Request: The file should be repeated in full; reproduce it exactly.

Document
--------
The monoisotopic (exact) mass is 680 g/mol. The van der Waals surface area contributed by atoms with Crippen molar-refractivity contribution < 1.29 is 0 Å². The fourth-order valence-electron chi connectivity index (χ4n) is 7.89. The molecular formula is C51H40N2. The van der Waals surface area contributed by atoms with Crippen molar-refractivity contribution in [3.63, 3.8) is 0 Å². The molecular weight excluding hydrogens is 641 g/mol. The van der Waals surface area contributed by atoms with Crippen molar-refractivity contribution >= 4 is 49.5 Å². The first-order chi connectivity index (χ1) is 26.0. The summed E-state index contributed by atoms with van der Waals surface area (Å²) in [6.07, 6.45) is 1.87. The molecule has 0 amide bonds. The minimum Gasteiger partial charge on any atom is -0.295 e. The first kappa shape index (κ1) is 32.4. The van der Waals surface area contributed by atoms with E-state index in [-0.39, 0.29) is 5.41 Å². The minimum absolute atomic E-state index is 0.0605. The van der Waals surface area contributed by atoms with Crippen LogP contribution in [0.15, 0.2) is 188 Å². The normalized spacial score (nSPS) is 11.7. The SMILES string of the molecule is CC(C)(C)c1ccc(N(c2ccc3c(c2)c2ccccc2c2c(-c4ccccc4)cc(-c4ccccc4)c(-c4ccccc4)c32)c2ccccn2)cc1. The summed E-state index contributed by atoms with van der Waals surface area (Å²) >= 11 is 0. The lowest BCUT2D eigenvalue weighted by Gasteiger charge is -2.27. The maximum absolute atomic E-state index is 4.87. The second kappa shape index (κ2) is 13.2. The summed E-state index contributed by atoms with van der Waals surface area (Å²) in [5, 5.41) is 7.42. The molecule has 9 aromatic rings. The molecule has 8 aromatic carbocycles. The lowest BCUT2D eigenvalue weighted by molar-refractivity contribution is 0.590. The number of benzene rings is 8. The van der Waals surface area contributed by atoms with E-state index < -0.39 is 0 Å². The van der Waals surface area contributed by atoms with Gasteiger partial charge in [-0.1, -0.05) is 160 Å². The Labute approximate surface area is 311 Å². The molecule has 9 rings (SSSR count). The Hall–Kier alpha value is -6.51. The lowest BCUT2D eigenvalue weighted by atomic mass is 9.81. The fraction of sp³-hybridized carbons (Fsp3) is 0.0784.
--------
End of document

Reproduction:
The monoisotopic (exact) mass is 680 g/mol. The van der Waals surface area contributed by atoms with Crippen molar-refractivity contribution < 1.29 is 0 Å². The fourth-order valence-electron chi connectivity index (χ4n) is 7.89. The molecular formula is C51H40N2. The van der Waals surface area contributed by atoms with Crippen molar-refractivity contribution in [3.63, 3.8) is 0 Å². The molecular weight excluding hydrogens is 641 g/mol. The van der Waals surface area contributed by atoms with Crippen molar-refractivity contribution >= 4 is 49.5 Å². The first-order chi connectivity index (χ1) is 26.0. The summed E-state index contributed by atoms with van der Waals surface area (Å²) in [6.07, 6.45) is 1.87. The molecule has 0 amide bonds. The minimum Gasteiger partial charge on any atom is -0.295 e. The first kappa shape index (κ1) is 32.4. The van der Waals surface area contributed by atoms with E-state index in [-0.39, 0.29) is 5.41 Å². The minimum absolute atomic E-state index is 0.0605. The van der Waals surface area contributed by atoms with Crippen LogP contribution in [0.15, 0.2) is 188 Å². The normalized spacial score (nSPS) is 11.7. The SMILES string of the molecule is CC(C)(C)c1ccc(N(c2ccc3c(c2)c2ccccc2c2c(-c4ccccc4)cc(-c4ccccc4)c(-c4ccccc4)c32)c2ccccn2)cc1. The summed E-state index contributed by atoms with van der Waals surface area (Å²) >= 11 is 0. The lowest BCUT2D eigenvalue weighted by Gasteiger charge is -2.27. The maximum absolute atomic E-state index is 4.87. The second kappa shape index (κ2) is 13.2. The summed E-state index contributed by atoms with van der Waals surface area (Å²) in [5, 5.41) is 7.42. The molecule has 9 aromatic rings. The molecule has 8 aromatic carbocycles. The lowest BCUT2D eigenvalue weighted by molar-refractivity contribution is 0.590. The number of benzene rings is 8. The van der Waals surface area contributed by atoms with E-state index < -0.39 is 0 Å². The van der Waals surface area contributed by atoms with Gasteiger partial charge in [-0.1, -0.05) is 160 Å². The Labute approximate surface area is 311 Å². The molecule has 9 rings (SSSR count). The Hall–Kier alpha value is -6.51. The lowest BCUT2D eigenvalue weighted by atomic mass is 9.81. The fraction of sp³-hybridized carbons (Fsp3) is 0.0784.